In their book, Growing Young: 6 Essential Strategies to Help Young People Discover and Love Your Church (Baker Books), authors Kara Powell, Jake Mulder, and Brad Griffin discuss the significance of leaders embracing the need for change and inviting younger people to help usher it in. For stores, that means giving younger staff freedom and responsibility, as Kevin Ferguson has done at Willamette Valley Christian Supply in Corvallis, Oregon.

“You have to put people in places who understand the next generation and what colors, what design, what fits, what’s going on,” he says, having just made a 23-year-old staffer the store’s gift buyer. “She has 100 percent authority to make the orders, because I believe that she connects with the next generation far better than I do.”

Mulder and Barna Group Editor in Chief Roxanne Stone advocate stores look at developing their “third space” identity, striving to become the place—after home and work or school—where Next Gens congregate. That could mean small groups of presentations on Next Gen concerns—work and relationships—from a Christian perspective, says Stone.

She and Mulder also recommend stores do some informal study of their own by checking out the kind of places Next Gens congregate and asking some to come into your store and comment on what they see and feel as they walk through it with you. It’s likely to be a different perspective, they say.

At Baker Book House in Grand Rapids, Michigan, “We have invited a few church youth groups to have their small group meetings here in our cafe, introducing them to the store overall,” says manager and CBA chair Sue Smith. “The idea is to get them comfortable in our store.”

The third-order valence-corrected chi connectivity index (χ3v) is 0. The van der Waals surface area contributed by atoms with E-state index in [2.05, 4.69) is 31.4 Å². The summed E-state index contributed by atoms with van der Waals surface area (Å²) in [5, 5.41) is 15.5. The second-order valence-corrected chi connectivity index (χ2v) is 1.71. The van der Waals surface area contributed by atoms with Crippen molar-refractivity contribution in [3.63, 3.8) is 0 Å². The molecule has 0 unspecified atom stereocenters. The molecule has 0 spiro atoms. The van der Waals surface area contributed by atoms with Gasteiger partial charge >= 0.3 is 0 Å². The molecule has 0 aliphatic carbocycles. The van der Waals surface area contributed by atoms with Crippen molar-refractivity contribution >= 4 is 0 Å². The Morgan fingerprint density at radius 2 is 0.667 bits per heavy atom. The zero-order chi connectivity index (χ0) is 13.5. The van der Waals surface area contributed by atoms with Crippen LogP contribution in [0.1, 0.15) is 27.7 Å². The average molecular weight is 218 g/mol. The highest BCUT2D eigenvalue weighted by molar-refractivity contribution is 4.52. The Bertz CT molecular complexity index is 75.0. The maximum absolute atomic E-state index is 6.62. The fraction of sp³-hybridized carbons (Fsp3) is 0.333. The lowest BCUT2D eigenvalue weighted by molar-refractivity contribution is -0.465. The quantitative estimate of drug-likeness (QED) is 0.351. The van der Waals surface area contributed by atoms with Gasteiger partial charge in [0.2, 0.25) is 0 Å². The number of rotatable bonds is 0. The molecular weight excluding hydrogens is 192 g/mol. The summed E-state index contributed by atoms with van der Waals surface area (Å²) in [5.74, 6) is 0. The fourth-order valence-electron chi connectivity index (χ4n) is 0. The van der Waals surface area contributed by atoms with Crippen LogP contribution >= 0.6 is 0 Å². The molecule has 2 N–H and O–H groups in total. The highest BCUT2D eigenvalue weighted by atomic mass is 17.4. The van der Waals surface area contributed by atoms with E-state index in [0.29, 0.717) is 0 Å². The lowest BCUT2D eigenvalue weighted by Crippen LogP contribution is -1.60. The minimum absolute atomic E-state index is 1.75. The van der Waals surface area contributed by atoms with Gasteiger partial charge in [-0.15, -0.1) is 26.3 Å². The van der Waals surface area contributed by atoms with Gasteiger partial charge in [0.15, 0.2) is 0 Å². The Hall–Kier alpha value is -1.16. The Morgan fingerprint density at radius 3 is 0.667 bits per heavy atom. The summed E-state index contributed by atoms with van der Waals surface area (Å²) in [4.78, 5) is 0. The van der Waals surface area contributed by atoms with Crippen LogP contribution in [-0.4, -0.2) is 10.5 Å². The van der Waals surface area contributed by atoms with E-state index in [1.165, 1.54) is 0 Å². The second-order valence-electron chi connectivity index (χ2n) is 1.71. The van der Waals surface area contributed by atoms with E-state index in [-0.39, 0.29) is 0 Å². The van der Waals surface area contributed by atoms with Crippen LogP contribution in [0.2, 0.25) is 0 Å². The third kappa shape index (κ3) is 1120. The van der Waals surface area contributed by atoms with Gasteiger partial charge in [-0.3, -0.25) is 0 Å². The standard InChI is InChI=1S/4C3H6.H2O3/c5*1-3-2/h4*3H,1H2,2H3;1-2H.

Keith and Brenda Harrison, whose staff at their Lighthouse Christian Books & Gifts in Bedford, Indiana, includes younger adults and a teen, “begin when the children are young and coming in with their parents.” The store also hosts many kids’ events, with games, snacks, and prizes.

Next Gens can sniff out insincerity in an instant, warns Inspired Christian Storehouse owner Derek Ouellette, noting that even how you use social media reveals how much you really know about younger people. Example: Next Gens have mostly abandoned Facebook to their parents and grandparents, turning instead to other platforms. “Instagram for my bookstore may be the No. 1 way teens and young adults have stumbled upon and come into my store,” says Ouellette.

— Andy Butcher

Read more about how to bridge the generational divide at

Other related stories of interest:
Rethink Next Gen Customer Service
Create an Experience in Your Store for Young Parents